Pepper cuttings , many struck and will make a small post and rail fence section to grow it on , after seeing pics of local Silkwood plantation. Bought a small bag of fresh green peppercorns at recent Feast of the Senses and really enjoyed using it in a few dishes ... adds a zing when added to a thai green curry .
Cinnamon is in flower now and has grown well , several large trees locally.
Still on the lookout for Cardamom .
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trikus
tattered tropics
18th May 2011 7:58am
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Brendan says...
Hi trikus,
Wouldn't have any 'spare' pepper cuttings? Would love to try some :-)
Wayne would like one too (I think).
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Brendan
Mackay, Q
18th May 2011 8:13am
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trikus says...
Brendan & wayne , should be able to get fresh cuttings , do not know how well they would root this time of the year .. have mates with big high vines ..
Are either of you in the Rare Fruit Aus. and going down to Bundy next week ?
Seems a whole bus-load from Mackay are going .. Just had meeting here last weekend , was great to get David Chandlee attending for some advise on Artocarpus and other Borneo rarities.
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trikus
tattered tropics
18th May 2011 8:32am
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indiainternet says...
Agrocrops Exim Limited is a certified public limited company dealing in exporting agricultural commodities and importing edible oil. With more than 45 years of experience in agriculture field and international trading we are the largest Indian Spices Exporters in India. We have established ourselves as the most prominent agricultural commodities Exporter in India as well as international markets. We are dealing with customers that are located in various countries like Australia, Canada, China, Greece, Italy, Indonesia, Malaysia, New Zealand, Philippines, Singapore, Sri Lanka, Taiwan, Thailand, Turkey Ukraine etc. For more details please visit: http://www.agrocrops.com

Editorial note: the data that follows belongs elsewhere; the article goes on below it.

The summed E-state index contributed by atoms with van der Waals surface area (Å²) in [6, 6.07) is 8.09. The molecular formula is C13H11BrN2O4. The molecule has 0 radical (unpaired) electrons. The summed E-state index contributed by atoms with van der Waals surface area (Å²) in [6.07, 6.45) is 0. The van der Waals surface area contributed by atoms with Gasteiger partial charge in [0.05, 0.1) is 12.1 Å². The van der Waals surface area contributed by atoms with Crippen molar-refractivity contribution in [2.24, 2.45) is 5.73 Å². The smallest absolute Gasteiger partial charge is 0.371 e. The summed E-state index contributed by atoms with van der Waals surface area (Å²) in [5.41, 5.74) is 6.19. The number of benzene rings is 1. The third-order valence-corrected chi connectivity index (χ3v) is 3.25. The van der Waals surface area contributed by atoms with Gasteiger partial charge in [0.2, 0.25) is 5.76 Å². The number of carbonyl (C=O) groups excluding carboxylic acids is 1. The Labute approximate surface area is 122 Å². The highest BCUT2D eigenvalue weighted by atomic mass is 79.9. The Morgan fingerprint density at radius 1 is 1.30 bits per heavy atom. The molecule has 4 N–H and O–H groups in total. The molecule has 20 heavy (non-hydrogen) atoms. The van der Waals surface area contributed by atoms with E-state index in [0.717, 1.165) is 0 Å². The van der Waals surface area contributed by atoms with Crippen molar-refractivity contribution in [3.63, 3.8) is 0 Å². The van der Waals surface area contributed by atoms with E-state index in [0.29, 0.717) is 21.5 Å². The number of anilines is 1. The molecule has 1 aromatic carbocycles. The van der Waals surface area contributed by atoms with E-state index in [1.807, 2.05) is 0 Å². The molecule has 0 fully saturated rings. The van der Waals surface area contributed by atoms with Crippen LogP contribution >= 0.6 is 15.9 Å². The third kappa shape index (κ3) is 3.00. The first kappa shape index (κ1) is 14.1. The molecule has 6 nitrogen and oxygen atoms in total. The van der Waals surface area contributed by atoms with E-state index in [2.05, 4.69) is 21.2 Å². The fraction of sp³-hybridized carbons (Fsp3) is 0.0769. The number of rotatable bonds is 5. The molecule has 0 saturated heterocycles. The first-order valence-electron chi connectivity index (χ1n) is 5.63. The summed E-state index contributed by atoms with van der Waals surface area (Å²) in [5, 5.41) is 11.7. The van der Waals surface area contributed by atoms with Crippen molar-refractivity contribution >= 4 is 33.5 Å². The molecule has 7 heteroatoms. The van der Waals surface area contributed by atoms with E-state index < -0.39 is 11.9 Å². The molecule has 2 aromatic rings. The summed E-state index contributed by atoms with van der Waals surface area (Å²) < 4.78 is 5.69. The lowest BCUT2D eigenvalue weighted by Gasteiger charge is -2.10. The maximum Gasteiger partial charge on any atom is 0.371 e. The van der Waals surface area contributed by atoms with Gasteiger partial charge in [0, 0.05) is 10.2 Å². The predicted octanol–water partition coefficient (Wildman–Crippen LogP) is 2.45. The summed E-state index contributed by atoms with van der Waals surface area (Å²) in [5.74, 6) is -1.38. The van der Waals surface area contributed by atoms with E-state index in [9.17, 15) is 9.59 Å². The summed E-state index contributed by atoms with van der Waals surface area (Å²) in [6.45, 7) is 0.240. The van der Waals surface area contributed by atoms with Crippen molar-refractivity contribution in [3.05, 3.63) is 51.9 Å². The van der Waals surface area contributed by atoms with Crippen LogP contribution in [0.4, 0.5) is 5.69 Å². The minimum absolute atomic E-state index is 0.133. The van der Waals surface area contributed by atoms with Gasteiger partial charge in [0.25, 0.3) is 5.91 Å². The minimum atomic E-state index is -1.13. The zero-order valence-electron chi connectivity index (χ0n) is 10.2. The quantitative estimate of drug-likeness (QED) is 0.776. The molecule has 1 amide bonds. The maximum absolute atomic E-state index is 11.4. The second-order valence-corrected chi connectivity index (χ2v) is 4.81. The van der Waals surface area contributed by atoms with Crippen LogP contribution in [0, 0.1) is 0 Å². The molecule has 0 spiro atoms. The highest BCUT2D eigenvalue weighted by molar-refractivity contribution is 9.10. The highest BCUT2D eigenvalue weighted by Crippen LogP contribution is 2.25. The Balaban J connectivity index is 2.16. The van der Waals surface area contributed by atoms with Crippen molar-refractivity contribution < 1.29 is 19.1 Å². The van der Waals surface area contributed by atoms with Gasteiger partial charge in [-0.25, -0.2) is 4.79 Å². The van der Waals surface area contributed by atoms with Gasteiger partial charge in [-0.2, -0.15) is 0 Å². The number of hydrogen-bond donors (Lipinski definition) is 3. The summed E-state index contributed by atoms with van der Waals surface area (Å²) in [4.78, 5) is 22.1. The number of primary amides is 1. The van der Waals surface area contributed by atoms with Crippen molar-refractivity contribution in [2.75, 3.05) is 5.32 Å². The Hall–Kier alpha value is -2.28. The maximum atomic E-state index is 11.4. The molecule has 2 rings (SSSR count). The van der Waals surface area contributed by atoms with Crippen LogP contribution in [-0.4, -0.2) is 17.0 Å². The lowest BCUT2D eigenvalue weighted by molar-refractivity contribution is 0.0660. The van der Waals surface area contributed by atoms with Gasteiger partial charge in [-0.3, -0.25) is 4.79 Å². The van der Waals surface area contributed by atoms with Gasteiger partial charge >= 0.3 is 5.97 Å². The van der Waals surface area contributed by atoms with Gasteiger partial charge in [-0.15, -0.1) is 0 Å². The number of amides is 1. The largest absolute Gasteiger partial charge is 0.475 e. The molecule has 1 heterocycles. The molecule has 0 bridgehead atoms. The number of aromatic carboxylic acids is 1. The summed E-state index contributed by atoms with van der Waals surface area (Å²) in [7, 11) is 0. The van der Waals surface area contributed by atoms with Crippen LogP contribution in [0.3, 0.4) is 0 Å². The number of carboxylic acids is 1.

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indiainternet
chennai
30th December 2011 6:33pm
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Linton says...
Wasabi.

Got these Wasabi stems last week. I understand that you just stick them in the pot and they will grow. Best with self watering pot as they like lots of water, or a solid bottom with pebbles in the bottom to hold the water reservoir.

Any further advice will be greatly appreciated as I haven't grown it before. I also know that they don't like hot sun and must be kept in the shade. They would probably do better in the Dandenongs or Kinglake areas than down here near the beach!
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Linton
Springvale, Vic
16th August 2014 6:52pm
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Markmelb says...
Hi Linton - where did yu source them - from GW?
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Markmelb
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16th August 2014 9:17pm